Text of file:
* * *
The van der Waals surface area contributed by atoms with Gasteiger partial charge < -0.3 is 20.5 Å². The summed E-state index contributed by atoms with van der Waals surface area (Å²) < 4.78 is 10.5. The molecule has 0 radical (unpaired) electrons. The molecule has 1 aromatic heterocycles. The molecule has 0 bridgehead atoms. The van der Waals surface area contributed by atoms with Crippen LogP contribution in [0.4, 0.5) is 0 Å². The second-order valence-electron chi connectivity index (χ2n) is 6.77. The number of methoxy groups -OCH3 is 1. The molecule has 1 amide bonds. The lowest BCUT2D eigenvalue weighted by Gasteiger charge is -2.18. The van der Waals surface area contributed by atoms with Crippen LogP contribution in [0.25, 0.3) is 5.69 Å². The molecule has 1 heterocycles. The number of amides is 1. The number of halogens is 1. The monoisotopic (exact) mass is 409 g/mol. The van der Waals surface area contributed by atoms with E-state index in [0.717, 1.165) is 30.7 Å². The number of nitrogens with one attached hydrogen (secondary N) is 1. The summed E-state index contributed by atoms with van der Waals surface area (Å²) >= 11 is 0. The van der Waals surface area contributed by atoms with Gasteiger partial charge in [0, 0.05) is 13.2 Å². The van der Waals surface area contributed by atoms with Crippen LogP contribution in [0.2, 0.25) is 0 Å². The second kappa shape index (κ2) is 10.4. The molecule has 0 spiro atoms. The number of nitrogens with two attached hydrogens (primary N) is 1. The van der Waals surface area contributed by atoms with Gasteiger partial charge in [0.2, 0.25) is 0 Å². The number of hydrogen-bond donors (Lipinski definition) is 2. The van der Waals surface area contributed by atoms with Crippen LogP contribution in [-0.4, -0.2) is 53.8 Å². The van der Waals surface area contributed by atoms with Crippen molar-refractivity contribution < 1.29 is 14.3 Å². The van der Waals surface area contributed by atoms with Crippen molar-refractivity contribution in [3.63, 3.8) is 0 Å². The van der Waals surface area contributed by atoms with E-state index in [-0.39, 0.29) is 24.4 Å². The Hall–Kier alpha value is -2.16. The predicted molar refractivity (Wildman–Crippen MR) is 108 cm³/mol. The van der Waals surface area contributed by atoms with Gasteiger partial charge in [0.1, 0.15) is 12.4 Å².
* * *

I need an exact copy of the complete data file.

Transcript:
The van der Waals surface area contributed by atoms with Gasteiger partial charge < -0.3 is 20.5 Å². The summed E-state index contributed by atoms with van der Waals surface area (Å²) < 4.78 is 10.5. The molecule has 0 radical (unpaired) electrons. The molecule has 1 aromatic heterocycles. The molecule has 0 bridgehead atoms. The van der Waals surface area contributed by atoms with Crippen LogP contribution in [0.4, 0.5) is 0 Å². The second-order valence-electron chi connectivity index (χ2n) is 6.77. The number of methoxy groups -OCH3 is 1. The molecule has 1 amide bonds. The lowest BCUT2D eigenvalue weighted by Gasteiger charge is -2.18. The van der Waals surface area contributed by atoms with Crippen LogP contribution in [0.25, 0.3) is 5.69 Å². The molecule has 1 heterocycles. The number of amides is 1. The number of halogens is 1. The monoisotopic (exact) mass is 409 g/mol. The van der Waals surface area contributed by atoms with E-state index in [0.717, 1.165) is 30.7 Å². The number of nitrogens with one attached hydrogen (secondary N) is 1. The summed E-state index contributed by atoms with van der Waals surface area (Å²) >= 11 is 0. The van der Waals surface area contributed by atoms with Gasteiger partial charge in [0, 0.05) is 13.2 Å². The van der Waals surface area contributed by atoms with Crippen LogP contribution in [0.2, 0.25) is 0 Å². The second kappa shape index (κ2) is 10.4. The molecule has 0 spiro atoms. The number of nitrogens with two attached hydrogens (primary N) is 1. The van der Waals surface area contributed by atoms with Gasteiger partial charge in [0.2, 0.25) is 0 Å². The number of hydrogen-bond donors (Lipinski definition) is 2. The van der Waals surface area contributed by atoms with Crippen LogP contribution in [-0.4, -0.2) is 53.8 Å². The van der Waals surface area contributed by atoms with Crippen molar-refractivity contribution < 1.29 is 14.3 Å². The van der Waals surface area contributed by atoms with Crippen molar-refractivity contribution in [3.63, 3.8) is 0 Å². The van der Waals surface area contributed by atoms with E-state index in [-0.39, 0.29) is 24.4 Å². The Hall–Kier alpha value is -2.16. The predicted molar refractivity (Wildman–Crippen MR) is 108 cm³/mol. The van der Waals surface area contributed by atoms with Gasteiger partial charge in [0.1, 0.15) is 12.4 Å².